In those early days, my mom got me into a lot of Led Zep, Deep Purple, a lot of that era of rock music. But then I soon met people at school — not just students, but teachers — who would hear my playing piano and they would pass records to me. I was influenced quite early by a lot of dance music and hip hop — Underworld, Massive Attack, the Beastie Boys, a lot of that. I put a band together when I was 11 or 12 and we were doing New Order, Gary Numan, Bauhaus, all sorts of covers. And a lot of the grunge stuff, like you said: Nirvana, Smashing Pumpkins, Foo Fighters, so many great bands that were making a lot of good music. Radiohead were in there, as well, and they’re still a favourite to me. I think two albums that stick with me [are] Mezzanine by Massive Attack and Beaucoup Fish by Underworld. Even listening to them today, I just think they’re absolutely incredible works of art. Really good tunes, really good artwork, really good live performances. Even now, you can listen to them and they could have been made last week.
Were you a fan of Rod Stewart? The reason I’m asking is we listened to “Branches Break” from Man Made Object and I swear I hear a quote from “Da Ya Think I’m Sexy?”
[Laughs] Yeah, we’ve heard that a few times from people. That was one that [former drummer] Rob [Turner] originally came up with, that piano line. We had no idea, and then it started getting mentioned. But we’re not really Rod Stewart fans, to be honest.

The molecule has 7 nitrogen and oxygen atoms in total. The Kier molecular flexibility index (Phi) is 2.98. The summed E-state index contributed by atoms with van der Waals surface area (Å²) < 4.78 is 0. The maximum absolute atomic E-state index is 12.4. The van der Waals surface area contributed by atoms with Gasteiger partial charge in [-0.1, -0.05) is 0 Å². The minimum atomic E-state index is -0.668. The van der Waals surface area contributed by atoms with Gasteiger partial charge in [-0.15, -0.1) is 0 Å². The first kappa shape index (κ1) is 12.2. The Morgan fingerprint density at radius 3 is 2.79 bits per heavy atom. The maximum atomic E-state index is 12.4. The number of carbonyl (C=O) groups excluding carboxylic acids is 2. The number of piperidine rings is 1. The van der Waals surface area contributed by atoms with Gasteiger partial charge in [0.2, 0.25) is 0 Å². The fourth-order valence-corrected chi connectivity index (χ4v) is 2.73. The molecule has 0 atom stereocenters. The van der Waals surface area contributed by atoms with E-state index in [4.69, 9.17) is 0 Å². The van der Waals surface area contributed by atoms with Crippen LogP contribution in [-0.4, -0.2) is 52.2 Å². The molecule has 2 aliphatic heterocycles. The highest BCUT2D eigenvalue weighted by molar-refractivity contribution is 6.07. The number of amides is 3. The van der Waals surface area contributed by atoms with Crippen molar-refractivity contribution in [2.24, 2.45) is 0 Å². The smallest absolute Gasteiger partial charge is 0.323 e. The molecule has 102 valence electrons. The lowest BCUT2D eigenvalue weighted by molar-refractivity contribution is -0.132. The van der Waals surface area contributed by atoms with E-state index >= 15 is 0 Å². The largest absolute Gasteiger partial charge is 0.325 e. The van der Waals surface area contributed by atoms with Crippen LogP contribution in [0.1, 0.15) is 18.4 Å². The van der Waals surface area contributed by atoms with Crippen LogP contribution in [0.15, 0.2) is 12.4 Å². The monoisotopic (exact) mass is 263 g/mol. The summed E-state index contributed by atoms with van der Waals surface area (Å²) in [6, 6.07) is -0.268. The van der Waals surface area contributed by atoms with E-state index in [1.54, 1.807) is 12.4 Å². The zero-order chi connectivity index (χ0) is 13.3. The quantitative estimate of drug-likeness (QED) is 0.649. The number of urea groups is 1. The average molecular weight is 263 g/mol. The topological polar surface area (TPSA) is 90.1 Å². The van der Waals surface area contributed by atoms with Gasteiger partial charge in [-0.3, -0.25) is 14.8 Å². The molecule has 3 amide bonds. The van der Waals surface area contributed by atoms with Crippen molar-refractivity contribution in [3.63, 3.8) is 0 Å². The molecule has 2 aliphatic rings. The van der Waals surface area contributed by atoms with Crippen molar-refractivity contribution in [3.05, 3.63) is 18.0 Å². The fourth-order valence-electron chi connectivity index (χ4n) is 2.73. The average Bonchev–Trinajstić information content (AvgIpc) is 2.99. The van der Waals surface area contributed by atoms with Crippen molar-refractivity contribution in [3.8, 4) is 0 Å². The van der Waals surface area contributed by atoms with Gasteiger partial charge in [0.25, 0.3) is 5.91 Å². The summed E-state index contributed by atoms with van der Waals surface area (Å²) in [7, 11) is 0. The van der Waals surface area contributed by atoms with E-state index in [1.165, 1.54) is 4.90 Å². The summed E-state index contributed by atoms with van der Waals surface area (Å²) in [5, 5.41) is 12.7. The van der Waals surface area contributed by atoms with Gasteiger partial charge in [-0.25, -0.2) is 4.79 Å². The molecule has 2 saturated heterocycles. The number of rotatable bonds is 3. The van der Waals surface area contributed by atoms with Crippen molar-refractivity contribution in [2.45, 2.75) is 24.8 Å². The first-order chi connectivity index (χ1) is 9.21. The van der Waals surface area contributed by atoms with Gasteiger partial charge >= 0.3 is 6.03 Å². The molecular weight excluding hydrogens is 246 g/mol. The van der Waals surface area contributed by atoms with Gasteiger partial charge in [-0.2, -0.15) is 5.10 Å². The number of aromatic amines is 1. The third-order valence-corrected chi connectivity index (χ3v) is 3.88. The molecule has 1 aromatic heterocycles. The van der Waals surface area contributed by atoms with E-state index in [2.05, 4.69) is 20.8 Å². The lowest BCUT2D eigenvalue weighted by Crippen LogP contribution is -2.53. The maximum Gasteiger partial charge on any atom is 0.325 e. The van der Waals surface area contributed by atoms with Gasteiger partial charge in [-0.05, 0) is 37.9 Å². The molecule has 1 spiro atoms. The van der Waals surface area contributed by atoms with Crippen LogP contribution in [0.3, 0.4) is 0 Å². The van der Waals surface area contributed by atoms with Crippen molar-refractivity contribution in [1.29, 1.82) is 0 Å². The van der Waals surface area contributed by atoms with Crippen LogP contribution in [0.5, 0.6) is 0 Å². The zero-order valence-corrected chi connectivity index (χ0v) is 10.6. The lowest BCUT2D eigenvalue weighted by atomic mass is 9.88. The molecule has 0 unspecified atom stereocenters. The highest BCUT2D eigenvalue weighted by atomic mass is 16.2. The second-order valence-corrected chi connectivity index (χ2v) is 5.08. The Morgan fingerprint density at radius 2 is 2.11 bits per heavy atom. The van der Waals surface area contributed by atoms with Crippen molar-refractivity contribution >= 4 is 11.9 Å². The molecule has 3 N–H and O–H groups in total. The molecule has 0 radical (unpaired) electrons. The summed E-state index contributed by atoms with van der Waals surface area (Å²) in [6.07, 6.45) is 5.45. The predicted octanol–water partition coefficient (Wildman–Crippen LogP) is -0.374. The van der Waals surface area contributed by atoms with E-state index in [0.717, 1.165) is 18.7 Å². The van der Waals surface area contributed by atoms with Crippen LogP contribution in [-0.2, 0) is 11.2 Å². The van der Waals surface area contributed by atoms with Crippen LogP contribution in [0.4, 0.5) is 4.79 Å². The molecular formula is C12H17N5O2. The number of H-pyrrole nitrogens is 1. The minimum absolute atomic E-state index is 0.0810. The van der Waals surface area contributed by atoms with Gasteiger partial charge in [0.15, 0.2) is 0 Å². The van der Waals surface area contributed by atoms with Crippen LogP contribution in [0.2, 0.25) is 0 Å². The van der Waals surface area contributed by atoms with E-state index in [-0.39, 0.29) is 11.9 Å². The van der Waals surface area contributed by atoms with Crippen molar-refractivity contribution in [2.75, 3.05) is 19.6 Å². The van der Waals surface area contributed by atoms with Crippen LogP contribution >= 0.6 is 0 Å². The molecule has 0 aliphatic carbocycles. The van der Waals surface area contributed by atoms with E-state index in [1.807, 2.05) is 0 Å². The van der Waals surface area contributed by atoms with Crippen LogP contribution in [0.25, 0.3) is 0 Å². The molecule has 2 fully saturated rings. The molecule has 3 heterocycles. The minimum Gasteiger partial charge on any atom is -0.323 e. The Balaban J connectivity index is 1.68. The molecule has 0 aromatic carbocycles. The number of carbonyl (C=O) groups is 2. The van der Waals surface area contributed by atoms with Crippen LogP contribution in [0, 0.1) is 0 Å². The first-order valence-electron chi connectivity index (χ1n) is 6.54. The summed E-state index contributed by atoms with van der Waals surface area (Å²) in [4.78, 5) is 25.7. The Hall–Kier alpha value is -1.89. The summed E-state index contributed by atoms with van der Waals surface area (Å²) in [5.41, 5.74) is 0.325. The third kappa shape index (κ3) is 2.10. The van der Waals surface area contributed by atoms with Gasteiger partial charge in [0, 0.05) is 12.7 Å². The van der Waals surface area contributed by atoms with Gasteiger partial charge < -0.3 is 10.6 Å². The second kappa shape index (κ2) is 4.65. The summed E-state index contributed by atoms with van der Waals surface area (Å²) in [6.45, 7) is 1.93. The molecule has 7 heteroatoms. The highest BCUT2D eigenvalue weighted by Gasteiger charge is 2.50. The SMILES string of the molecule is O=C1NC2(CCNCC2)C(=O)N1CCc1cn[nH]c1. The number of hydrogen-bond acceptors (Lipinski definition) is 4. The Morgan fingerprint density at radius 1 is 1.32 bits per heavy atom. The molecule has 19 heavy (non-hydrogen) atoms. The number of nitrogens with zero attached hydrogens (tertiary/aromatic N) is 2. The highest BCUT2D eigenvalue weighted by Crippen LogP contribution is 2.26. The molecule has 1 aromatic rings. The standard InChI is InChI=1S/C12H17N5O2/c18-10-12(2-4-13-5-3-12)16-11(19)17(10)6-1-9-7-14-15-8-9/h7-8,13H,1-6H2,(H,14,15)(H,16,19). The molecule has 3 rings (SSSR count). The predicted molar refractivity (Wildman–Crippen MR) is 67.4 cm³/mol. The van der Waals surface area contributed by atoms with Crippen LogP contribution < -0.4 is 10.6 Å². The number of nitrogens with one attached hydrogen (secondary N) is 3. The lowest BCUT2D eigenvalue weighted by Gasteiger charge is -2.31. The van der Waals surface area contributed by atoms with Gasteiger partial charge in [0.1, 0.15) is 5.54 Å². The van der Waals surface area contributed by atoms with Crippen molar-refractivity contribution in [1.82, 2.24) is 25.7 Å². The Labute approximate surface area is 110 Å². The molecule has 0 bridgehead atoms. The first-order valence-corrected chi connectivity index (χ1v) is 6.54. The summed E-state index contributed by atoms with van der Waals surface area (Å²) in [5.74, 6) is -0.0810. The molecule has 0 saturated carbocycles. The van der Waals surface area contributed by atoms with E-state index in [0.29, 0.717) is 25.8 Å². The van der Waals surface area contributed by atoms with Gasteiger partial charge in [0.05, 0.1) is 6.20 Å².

What kind of venues do you find yourself performing in? I doubt you’re playing very much in traditional jazz venues.
Occasionally we do. It’s kind of surprising because we don’t fit very well into that category, but I’m not sure we fit into any category, particularly. There are a lot of bands like that these days. It’s quite tricky to put people into just one label or genre in a neat way. We end up playing everything. We’ve played concert halls, festival stages, clubs. [We’ll play] little basement rock venues, and then the next minute maybe we’ll be playing a classical concert hall. It’s absolutely amazing. It means so much to us that the music can do that. It’s really fun for us. The audience is different. It gives different people different environments to see the concerts, as well. We have people who have come and seen us at a classical venue, and that’s very comfortable, that’s their kind of space, but they wouldn’t really feel comfortable coming to see us at a rock club. It’s really nice that we’re able to fit into these places and be able to play the music for these audiences. We sometimes see little kids, and then there’ll be someone who looks like they’re in their eighties, and everybody in between. We’re very lucky that we can get that kind of response, not just from audiences but from promoters who are confident in putting us into these kinds of venues.